Notable Quote Worth Noting
"I don't believe (President) Trump represents the present but he has the power, he has the Republicans hook, line and sinker. His unabashed acolytes will follow him over the cliff. Gross ignorance is dangerous. The battle is with Trump -- that's the number one fight. But once he's out of there, dealing with climate change will still be a fight." -- California Gov. Jerry Brown (D) Contact: California Governor Edmund G. Brown, (916) 445-2841, (916) 558-3160 - fax, http://gov.ca.gov
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Trump's New Affordable Clean Energy Rule Fast Facts (Reg. & Leg.)
Clean Power Plan
On August 21, 2018, the U.S. EPA proposed the Trump administration's Affordable Clean Energy (ACE) rule which would establish emission guidelines for states to develop plans to address greenhouse gas (GHG) emissions from existing coal-fired power plants.
The ACE rule would replace the 2015 (Obama administration) Clean Power Plan (CPP) which EPA has proposed to repeal because it "exceeded EPA's authority." The CPP was stayed by the U.S. Supreme Court and has never gone into effect.
The ACE rule has several components: a determination of the best system of emission reduction (BSER) for GHG emissions from coal-fired power plants, a list of "candidate technologies" states can use when developing their plans, a new preliminary applicability test for determining whether a physical or operational change made to a power plant may be a "major modification" triggering New Source Review, and new implementation
regulations for emission guidelines under Clean Air Act section 111(d). The EPA notes that
with CO2 emissions steadily declining:
EPA projects that, compared to a no CPP scenario, the ACE rule will reduce CO2 emissions in 2025 by between 13 and 30 million short tons, resulting in $1.6 billion in monetized domestic climate benefits;
EPA estimates that the ACE rule could reduce 2030 CO2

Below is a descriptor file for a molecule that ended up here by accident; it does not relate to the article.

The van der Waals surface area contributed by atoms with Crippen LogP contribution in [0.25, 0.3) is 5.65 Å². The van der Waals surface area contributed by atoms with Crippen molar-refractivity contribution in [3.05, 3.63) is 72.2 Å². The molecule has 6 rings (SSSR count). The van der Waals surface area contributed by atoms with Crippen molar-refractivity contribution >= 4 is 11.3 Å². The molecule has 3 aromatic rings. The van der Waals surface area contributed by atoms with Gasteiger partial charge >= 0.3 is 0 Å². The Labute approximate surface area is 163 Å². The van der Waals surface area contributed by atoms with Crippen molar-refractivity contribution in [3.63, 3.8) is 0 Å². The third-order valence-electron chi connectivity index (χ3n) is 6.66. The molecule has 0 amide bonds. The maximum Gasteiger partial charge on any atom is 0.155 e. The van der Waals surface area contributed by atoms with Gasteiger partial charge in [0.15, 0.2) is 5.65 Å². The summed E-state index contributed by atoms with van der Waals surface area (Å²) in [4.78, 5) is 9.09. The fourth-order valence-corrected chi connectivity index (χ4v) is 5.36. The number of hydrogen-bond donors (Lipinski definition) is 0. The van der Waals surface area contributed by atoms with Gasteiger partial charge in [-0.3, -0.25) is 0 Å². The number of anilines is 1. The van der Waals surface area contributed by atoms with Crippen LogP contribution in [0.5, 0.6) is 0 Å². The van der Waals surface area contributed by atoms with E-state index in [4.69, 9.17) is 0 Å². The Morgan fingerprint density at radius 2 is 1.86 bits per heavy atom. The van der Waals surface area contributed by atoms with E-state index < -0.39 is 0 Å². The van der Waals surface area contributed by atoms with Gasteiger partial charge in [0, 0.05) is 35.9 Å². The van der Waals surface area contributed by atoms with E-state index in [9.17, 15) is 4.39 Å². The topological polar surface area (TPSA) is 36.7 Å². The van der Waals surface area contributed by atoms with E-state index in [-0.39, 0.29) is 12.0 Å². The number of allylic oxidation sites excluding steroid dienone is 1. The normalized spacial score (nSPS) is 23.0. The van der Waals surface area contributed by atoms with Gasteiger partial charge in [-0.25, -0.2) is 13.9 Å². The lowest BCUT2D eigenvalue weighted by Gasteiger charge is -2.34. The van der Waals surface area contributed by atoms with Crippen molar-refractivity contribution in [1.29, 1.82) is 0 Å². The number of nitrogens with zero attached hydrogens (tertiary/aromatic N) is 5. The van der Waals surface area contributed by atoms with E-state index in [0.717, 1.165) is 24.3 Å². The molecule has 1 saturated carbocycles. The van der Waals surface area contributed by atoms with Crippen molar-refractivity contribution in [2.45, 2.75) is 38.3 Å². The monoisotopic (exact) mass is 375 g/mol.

emissions by an amount equivalent to the annual emissions of up to 5 million cars. The rule could also reduce co-pollutant emissions by up to 2 pct.;
These illustrative scenarios suggest that when states have fully implemented the ACE rule, U.S. power sector CO2 emissions could be around 34 pct below 2005 levels;
CO2 emissions in the power sector have steadily declined in recent years due to a range of factors including market forces, technology improvements, regulatory and policy changes. As a result, the industry has increased the use of natural gas and renewable energy sources; These trends have resulted in CO2 emission reductions even as the U.S. has sustained economic growth and job gains across the economy without the
(Obama) Clean Power Plan ever going into effect;
The (Trump) ACE rule will continue this trend;
The power sector emitted roughly 1.9 billion tons of CO2 in 2017, compared to 2.7 billion tons in 2005 -- a 28 pct decrease.
Approximately 600 coal-fired electric generating units at 300 facilities could be covered by the ACE rule.
According to the US Energy Information Administration (EIA), the U.S. leads the world in reducing CO2
emissions with U.S. energy-related
CO2 emissions falling by 14 pct between 2005 to 2017,
with coal-related CO2 emissions down 39 pct over that period. During that time, global energy-related CO2
emissions rose by 21 pct.
More information and additional fact sheets along with copies of the proposed rule and accompanying Regulatory
Impact Analysis are available
(Source: US EPA, EIA, 27 Aug., 2018)
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